The government has prioritised reforms in land registration and transfer, electricity connection, revenue collection and resolving insolvency in a bid to improve the country’s investment climate, Industry and Trade CS Adan Mohamed said yesterday.
Mohamed said Kenya’s investment sentiment has improved since the reforms under the Business Environment Delivery Unit in partnership with the Kenya Private Sector Alliance was launched in October 2014.
Speaking at a forum to discuss ongoing reforms on the ease of doing business in Nairobi, the CS claimed the country was now ahead of its competitors on the continent in attracting foreign direct investments. The competitors are largely South Africa and Nigeria.
In the last three years, he said, progress has been made in getting credit, starting a business, registration of property, dealing with construction permits, paying taxes, getting electricity, enforcing contracts and protecting minority investors.
“These are some of the different areas in which things that have traditionally bogged the business community down are now being reformed,” Mohamed said.
Kenya Power said it was targeting to cut the time it takes new commercial customers to connect to electricity to less than two months – the average time it presently takes.
“We have managed to reduce connection timeline from 97 to 63 days. We are working to further bring this down to 50 days,” acting managing director Ken Tarus said. “We are focused on enhancing our infrastructure through investment in new substations and additional distribution lines to enable us connect more customers to the national grid.”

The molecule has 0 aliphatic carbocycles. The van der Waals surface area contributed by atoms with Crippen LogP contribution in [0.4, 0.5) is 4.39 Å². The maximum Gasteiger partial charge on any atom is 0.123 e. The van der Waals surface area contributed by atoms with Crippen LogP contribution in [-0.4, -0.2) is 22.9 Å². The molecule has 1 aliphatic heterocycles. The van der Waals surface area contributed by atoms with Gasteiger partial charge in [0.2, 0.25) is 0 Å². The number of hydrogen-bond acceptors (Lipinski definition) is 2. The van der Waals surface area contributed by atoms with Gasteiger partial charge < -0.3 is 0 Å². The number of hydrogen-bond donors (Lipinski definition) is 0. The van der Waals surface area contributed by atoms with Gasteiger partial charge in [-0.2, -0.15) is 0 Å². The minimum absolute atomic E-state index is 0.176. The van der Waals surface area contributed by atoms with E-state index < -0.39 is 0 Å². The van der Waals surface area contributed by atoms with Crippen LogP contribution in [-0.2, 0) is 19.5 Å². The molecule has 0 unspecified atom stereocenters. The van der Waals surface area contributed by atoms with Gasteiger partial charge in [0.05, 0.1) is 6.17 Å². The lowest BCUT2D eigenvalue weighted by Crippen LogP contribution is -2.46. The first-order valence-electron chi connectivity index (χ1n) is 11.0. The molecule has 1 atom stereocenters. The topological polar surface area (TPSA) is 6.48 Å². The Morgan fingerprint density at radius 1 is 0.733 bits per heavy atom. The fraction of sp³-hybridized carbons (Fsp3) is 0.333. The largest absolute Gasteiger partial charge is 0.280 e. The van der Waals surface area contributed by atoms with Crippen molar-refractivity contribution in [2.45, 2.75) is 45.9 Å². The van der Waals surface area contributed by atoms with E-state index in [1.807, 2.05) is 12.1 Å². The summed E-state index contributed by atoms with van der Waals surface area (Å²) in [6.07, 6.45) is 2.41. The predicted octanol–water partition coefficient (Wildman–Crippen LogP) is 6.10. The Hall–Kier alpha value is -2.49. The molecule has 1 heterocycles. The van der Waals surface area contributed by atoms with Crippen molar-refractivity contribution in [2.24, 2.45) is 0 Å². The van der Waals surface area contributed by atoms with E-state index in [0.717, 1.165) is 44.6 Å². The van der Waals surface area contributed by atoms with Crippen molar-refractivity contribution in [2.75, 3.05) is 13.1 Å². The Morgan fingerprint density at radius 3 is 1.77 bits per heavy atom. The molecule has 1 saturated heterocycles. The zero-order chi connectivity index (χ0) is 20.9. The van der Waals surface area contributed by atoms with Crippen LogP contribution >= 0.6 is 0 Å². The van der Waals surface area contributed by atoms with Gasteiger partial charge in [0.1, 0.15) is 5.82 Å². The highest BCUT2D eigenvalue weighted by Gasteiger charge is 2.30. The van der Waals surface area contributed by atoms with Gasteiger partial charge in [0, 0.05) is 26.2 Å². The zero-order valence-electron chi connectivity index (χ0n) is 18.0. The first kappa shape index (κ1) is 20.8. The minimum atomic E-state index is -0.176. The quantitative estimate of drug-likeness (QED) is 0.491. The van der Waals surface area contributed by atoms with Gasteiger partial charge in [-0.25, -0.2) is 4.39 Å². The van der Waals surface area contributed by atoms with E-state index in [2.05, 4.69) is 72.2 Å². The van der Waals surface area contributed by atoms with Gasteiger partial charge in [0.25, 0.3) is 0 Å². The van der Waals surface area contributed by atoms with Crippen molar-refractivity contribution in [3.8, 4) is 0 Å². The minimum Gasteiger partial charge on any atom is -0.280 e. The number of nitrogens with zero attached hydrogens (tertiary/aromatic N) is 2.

The Ministry of Lands secretary Peter Kahuho said registering a property now takes 35 days from 63 days it took three years ago due to ongoing digitisation of the registries.
“We want it to take a day or two to register property which will be better achieved as we move away from manual to digital transactions,” Kahuho said. “The registry in Nairobi is complete. We are more than 99 per cent complete with 12 more registries, while another five should be done by the end of the year.”
He, however, said that there was still a lot to be done given that the digitisation had only covered 18 of 57 registries in the country in a process that began in 2014.
Kenya Revenue Authority research and tax modeling manager Joseph Sirengo said that the greatest reform by the taxman has been through the electronic tax filing system, the iTax.
“There’s a window on iTax now which allows us to amend tax returns, you are also able to apply and process tax refunds online,” Sirengo said.
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